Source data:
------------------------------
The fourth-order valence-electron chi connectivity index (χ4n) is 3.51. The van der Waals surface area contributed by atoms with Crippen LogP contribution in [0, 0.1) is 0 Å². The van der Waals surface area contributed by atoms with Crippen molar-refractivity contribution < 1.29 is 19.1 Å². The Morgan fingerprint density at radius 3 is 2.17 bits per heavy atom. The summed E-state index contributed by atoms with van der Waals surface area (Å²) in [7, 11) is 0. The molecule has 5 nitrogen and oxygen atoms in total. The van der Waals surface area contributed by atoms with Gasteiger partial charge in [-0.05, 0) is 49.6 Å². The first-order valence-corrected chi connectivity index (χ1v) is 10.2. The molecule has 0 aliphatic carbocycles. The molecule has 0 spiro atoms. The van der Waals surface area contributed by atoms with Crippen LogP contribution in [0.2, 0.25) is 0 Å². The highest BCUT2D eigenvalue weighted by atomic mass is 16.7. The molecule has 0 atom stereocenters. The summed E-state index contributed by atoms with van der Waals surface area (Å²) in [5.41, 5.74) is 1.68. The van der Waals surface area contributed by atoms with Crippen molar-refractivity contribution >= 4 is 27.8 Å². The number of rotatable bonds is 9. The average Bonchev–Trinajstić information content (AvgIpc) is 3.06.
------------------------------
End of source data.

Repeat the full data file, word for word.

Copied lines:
The fourth-order valence-electron chi connectivity index (χ4n) is 3.51. The van der Waals surface area contributed by atoms with Crippen LogP contribution in [0, 0.1) is 0 Å². The van der Waals surface area contributed by atoms with Crippen molar-refractivity contribution < 1.29 is 19.1 Å². The Morgan fingerprint density at radius 3 is 2.17 bits per heavy atom. The summed E-state index contributed by atoms with van der Waals surface area (Å²) in [7, 11) is 0. The molecule has 5 nitrogen and oxygen atoms in total. The van der Waals surface area contributed by atoms with Gasteiger partial charge in [-0.05, 0) is 49.6 Å². The first-order valence-corrected chi connectivity index (χ1v) is 10.2. The molecule has 0 aliphatic carbocycles. The molecule has 0 spiro atoms. The van der Waals surface area contributed by atoms with Crippen LogP contribution in [0.2, 0.25) is 0 Å². The highest BCUT2D eigenvalue weighted by atomic mass is 16.7. The molecule has 0 atom stereocenters. The summed E-state index contributed by atoms with van der Waals surface area (Å²) in [5.41, 5.74) is 1.68. The van der Waals surface area contributed by atoms with Crippen molar-refractivity contribution >= 4 is 27.8 Å². The number of rotatable bonds is 9. The average Bonchev–Trinajstić information content (AvgIpc) is 3.06.